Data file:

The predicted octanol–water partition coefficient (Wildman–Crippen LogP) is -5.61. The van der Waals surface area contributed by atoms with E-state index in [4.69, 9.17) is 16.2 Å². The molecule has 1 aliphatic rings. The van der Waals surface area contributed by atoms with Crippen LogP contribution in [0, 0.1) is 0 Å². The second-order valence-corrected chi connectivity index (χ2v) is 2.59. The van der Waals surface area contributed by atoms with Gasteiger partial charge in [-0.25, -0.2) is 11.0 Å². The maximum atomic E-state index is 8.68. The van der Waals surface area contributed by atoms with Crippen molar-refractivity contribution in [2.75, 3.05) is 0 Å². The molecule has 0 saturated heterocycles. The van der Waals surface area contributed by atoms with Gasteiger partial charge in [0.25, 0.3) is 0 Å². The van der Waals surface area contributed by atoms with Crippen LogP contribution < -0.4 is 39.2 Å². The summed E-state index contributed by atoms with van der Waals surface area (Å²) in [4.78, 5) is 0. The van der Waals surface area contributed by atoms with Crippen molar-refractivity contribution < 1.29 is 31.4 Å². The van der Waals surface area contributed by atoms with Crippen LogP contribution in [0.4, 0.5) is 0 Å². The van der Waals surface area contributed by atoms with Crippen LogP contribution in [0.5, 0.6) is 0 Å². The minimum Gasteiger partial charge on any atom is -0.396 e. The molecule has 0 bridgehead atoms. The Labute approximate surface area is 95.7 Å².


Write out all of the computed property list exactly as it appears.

The predicted octanol–water partition coefficient (Wildman–Crippen LogP) is -5.61. The van der Waals surface area contributed by atoms with E-state index in [4.69, 9.17) is 16.2 Å². The molecule has 1 aliphatic rings. The van der Waals surface area contributed by atoms with Crippen LogP contribution in [0, 0.1) is 0 Å². The second-order valence-corrected chi connectivity index (χ2v) is 2.59. The van der Waals surface area contributed by atoms with Gasteiger partial charge in [-0.25, -0.2) is 11.0 Å². The maximum atomic E-state index is 8.68. The van der Waals surface area contributed by atoms with Crippen molar-refractivity contribution in [2.75, 3.05) is 0 Å². The molecule has 0 saturated heterocycles. The van der Waals surface area contributed by atoms with Gasteiger partial charge in [0.25, 0.3) is 0 Å². The van der Waals surface area contributed by atoms with Crippen LogP contribution < -0.4 is 39.2 Å². The summed E-state index contributed by atoms with van der Waals surface area (Å²) in [4.78, 5) is 0. The van der Waals surface area contributed by atoms with Crippen molar-refractivity contribution < 1.29 is 31.4 Å². The van der Waals surface area contributed by atoms with Crippen LogP contribution in [0.4, 0.5) is 0 Å². The van der Waals surface area contributed by atoms with Crippen LogP contribution in [0.5, 0.6) is 0 Å². The minimum Gasteiger partial charge on any atom is -0.396 e. The molecule has 0 bridgehead atoms. The Labute approximate surface area is 95.7 Å².